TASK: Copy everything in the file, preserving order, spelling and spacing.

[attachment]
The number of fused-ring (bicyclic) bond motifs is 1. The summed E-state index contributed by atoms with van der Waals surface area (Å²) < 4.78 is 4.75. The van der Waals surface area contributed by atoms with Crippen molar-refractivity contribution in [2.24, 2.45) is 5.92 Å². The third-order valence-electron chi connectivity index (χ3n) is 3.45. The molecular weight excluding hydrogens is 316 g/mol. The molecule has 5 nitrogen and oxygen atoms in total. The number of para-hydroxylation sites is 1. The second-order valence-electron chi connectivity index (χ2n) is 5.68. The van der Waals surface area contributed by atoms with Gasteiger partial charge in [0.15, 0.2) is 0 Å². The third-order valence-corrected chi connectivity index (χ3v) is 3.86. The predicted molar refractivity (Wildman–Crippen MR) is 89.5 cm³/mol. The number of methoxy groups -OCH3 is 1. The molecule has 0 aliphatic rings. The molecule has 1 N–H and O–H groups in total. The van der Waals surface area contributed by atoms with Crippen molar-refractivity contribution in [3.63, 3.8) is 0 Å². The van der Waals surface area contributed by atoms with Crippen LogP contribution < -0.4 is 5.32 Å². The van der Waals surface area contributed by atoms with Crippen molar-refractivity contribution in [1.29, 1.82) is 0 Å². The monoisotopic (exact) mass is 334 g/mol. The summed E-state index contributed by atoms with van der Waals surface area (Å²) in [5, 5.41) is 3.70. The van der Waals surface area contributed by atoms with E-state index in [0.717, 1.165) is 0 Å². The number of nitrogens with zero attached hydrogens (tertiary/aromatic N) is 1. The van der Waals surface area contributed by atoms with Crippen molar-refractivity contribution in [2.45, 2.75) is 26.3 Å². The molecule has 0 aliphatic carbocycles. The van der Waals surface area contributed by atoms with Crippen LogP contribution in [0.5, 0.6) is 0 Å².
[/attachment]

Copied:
The number of fused-ring (bicyclic) bond motifs is 1. The summed E-state index contributed by atoms with van der Waals surface area (Å²) < 4.78 is 4.75. The van der Waals surface area contributed by atoms with Crippen molar-refractivity contribution in [2.24, 2.45) is 5.92 Å². The third-order valence-electron chi connectivity index (χ3n) is 3.45. The molecular weight excluding hydrogens is 316 g/mol. The molecule has 5 nitrogen and oxygen atoms in total. The number of para-hydroxylation sites is 1. The second-order valence-electron chi connectivity index (χ2n) is 5.68. The van der Waals surface area contributed by atoms with Gasteiger partial charge in [0.15, 0.2) is 0 Å². The third-order valence-corrected chi connectivity index (χ3v) is 3.86. The predicted molar refractivity (Wildman–Crippen MR) is 89.5 cm³/mol. The number of methoxy groups -OCH3 is 1. The molecule has 0 aliphatic rings. The molecule has 1 N–H and O–H groups in total. The van der Waals surface area contributed by atoms with Crippen molar-refractivity contribution in [3.63, 3.8) is 0 Å². The van der Waals surface area contributed by atoms with Crippen LogP contribution < -0.4 is 5.32 Å². The van der Waals surface area contributed by atoms with Crippen molar-refractivity contribution in [1.29, 1.82) is 0 Å². The monoisotopic (exact) mass is 334 g/mol. The summed E-state index contributed by atoms with van der Waals surface area (Å²) in [5, 5.41) is 3.70. The van der Waals surface area contributed by atoms with E-state index in [0.717, 1.165) is 0 Å². The number of nitrogens with zero attached hydrogens (tertiary/aromatic N) is 1. The van der Waals surface area contributed by atoms with Crippen molar-refractivity contribution in [2.45, 2.75) is 26.3 Å². The molecule has 0 aliphatic carbocycles. The van der Waals surface area contributed by atoms with Crippen LogP contribution in [0.5, 0.6) is 0 Å².